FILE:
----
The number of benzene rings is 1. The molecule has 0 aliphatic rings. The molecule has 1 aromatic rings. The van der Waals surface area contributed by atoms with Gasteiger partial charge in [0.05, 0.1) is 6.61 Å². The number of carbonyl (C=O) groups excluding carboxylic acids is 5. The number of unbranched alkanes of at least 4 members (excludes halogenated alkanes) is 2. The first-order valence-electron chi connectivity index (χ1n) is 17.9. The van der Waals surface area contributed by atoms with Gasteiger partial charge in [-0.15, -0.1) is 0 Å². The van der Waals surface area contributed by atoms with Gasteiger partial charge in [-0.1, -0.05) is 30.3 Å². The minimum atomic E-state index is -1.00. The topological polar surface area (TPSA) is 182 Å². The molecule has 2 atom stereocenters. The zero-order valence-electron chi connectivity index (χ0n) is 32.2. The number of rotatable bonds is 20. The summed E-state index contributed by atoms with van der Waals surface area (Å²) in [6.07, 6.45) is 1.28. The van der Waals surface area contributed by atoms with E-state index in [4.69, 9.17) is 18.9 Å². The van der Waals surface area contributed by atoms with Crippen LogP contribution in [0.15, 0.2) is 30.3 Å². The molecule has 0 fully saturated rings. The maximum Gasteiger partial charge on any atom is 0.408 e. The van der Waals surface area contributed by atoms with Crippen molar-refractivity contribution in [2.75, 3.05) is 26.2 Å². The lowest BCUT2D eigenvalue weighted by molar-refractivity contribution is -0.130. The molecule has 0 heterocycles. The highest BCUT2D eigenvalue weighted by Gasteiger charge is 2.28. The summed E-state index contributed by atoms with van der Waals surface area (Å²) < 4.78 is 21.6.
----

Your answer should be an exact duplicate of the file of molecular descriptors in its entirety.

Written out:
The number of benzene rings is 1. The molecule has 0 aliphatic rings. The molecule has 1 aromatic rings. The van der Waals surface area contributed by atoms with Gasteiger partial charge in [0.05, 0.1) is 6.61 Å². The number of carbonyl (C=O) groups excluding carboxylic acids is 5. The number of unbranched alkanes of at least 4 members (excludes halogenated alkanes) is 2. The first-order valence-electron chi connectivity index (χ1n) is 17.9. The van der Waals surface area contributed by atoms with Gasteiger partial charge in [-0.15, -0.1) is 0 Å². The van der Waals surface area contributed by atoms with Gasteiger partial charge in [-0.1, -0.05) is 30.3 Å². The minimum atomic E-state index is -1.00. The topological polar surface area (TPSA) is 182 Å². The molecule has 2 atom stereocenters. The zero-order valence-electron chi connectivity index (χ0n) is 32.2. The number of rotatable bonds is 20. The summed E-state index contributed by atoms with van der Waals surface area (Å²) in [6.07, 6.45) is 1.28. The van der Waals surface area contributed by atoms with E-state index in [4.69, 9.17) is 18.9 Å². The van der Waals surface area contributed by atoms with Crippen LogP contribution in [0.15, 0.2) is 30.3 Å². The molecule has 0 fully saturated rings. The maximum Gasteiger partial charge on any atom is 0.408 e. The van der Waals surface area contributed by atoms with Crippen molar-refractivity contribution in [2.75, 3.05) is 26.2 Å². The lowest BCUT2D eigenvalue weighted by molar-refractivity contribution is -0.130. The molecule has 0 heterocycles. The highest BCUT2D eigenvalue weighted by Gasteiger charge is 2.28. The summed E-state index contributed by atoms with van der Waals surface area (Å²) < 4.78 is 21.6.